Statute of Limitations

Statute of Limitations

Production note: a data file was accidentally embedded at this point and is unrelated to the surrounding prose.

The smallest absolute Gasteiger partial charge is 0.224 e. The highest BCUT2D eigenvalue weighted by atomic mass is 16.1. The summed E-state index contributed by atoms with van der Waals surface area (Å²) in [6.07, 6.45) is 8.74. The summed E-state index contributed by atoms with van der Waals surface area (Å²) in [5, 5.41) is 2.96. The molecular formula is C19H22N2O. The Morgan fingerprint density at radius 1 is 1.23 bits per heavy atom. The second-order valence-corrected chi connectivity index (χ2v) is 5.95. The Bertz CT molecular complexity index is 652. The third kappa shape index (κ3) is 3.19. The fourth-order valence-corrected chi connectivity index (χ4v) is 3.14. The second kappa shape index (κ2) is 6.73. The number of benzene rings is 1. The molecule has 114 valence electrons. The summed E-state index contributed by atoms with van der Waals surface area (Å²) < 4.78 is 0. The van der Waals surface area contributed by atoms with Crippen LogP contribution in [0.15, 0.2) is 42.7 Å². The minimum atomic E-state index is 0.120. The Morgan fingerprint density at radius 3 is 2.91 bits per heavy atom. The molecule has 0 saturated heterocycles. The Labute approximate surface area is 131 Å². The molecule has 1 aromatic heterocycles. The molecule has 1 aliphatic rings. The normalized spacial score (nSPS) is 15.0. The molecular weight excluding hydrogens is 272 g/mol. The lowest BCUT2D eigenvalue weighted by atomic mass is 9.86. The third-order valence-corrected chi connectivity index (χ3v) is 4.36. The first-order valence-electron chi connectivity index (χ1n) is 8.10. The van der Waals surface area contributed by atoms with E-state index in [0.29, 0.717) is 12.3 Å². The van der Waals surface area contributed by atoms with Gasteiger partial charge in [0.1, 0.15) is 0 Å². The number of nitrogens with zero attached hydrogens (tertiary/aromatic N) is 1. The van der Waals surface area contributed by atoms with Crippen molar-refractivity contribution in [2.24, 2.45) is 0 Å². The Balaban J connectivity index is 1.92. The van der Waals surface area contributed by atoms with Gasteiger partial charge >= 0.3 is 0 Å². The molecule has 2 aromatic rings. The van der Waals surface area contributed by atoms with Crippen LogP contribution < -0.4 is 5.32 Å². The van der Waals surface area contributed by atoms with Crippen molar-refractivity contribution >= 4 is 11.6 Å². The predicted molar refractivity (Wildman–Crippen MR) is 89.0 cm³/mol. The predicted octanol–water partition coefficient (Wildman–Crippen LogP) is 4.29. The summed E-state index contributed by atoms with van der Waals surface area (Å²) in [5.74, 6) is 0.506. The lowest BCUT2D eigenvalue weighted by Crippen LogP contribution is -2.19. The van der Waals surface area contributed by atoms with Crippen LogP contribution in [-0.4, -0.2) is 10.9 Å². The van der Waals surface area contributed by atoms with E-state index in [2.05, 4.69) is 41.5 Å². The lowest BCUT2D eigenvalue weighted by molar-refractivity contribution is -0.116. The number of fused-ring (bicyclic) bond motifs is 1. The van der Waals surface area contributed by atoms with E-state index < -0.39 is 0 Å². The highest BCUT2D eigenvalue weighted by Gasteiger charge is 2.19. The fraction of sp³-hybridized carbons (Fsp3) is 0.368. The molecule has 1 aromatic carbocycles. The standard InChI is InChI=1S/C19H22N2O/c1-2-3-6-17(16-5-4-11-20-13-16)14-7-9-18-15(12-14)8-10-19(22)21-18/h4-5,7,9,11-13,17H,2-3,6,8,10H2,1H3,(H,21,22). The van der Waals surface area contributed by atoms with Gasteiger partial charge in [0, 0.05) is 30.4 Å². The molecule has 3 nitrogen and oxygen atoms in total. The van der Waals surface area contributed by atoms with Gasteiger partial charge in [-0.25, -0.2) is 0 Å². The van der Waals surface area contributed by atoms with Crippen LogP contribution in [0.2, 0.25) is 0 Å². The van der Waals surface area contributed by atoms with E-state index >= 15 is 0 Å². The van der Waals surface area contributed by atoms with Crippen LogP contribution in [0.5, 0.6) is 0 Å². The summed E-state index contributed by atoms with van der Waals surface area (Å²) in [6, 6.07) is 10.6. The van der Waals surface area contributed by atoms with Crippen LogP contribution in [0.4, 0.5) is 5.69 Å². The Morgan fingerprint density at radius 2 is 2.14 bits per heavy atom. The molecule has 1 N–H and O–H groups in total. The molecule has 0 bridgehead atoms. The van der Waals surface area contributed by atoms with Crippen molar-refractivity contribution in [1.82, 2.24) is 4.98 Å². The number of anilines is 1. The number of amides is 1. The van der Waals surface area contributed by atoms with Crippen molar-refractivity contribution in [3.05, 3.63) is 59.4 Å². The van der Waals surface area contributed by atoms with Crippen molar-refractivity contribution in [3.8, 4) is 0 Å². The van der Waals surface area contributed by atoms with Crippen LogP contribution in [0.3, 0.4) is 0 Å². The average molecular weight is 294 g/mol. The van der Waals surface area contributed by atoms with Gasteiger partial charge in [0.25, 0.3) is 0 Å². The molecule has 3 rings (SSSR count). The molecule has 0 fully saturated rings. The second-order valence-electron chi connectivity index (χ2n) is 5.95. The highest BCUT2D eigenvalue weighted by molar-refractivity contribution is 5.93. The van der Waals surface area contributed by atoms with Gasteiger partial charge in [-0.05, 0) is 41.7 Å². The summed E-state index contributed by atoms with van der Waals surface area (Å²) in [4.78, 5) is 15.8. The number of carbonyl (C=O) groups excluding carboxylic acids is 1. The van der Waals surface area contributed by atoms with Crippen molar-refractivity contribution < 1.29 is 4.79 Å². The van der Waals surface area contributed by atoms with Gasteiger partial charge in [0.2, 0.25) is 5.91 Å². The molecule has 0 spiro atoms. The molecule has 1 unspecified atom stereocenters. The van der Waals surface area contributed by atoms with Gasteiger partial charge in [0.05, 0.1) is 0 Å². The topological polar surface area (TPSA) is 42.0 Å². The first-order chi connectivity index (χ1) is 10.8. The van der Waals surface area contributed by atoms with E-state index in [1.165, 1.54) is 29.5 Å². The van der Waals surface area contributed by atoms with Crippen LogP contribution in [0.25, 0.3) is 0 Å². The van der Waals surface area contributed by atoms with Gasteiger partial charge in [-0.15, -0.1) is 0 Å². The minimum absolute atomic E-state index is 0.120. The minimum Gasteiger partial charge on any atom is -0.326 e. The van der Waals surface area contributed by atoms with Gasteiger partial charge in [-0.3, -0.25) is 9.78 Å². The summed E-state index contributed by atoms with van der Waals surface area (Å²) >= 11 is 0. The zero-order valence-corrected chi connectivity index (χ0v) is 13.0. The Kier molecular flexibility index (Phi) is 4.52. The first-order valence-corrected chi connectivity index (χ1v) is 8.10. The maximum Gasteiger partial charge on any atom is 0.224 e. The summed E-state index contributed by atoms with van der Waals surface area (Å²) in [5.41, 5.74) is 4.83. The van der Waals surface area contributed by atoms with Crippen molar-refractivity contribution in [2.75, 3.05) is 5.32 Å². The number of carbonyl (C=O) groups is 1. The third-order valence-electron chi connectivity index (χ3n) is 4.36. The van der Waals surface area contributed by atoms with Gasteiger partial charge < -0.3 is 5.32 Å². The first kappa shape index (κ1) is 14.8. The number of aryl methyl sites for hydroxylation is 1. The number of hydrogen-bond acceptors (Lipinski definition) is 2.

Georgia and every state has what is called a Statute of Limitations for a variety of types of cases. For personal injury cases in Georgia, the Statute of Limitations is generally two years from the date of injury. There's a variety of things though that can extend that and there's a variety of things that may actually shorten it, not necessarily the Statute of Limitations, but that may require you to do certain things pre-suit, before filing suit. For example, if you have a claim against a governmental entity like a city, a county, or the state, you might have to go through what's called the Ante Litem Process, which certain government officials have to be given written notice of the claim in a certain way and in a certain form. If somebody's sitting back thinking they have two years, but maybe they only have six months or one year to do the Ante Litem Notice and they miss that deadline, they can't bring the claim. So it's important to make sure that every case is analyzed to determine what the specific limitations period is. In terms of extending the period, there are things that will extend the Statute of Limitations period. For example, if somebody is a minor, they generally have two years from the date they turn eighteen. But there's a variety of things that need to be taken into account with that too. So if somebody's a minor, the parents actually have the claim for the medical bills, and the parents have two years from the date of the injury to bring the claim for the medical bills. If they don't do that, they're not able to recover for that claim. So, it's important that every case be analyzed to determine what specific limitations periods may apply to the overall case and any claims within it, because if an attorney sits back and misses that deadline, the client can be seriously harmed if they're unable to bring a lawsuit later.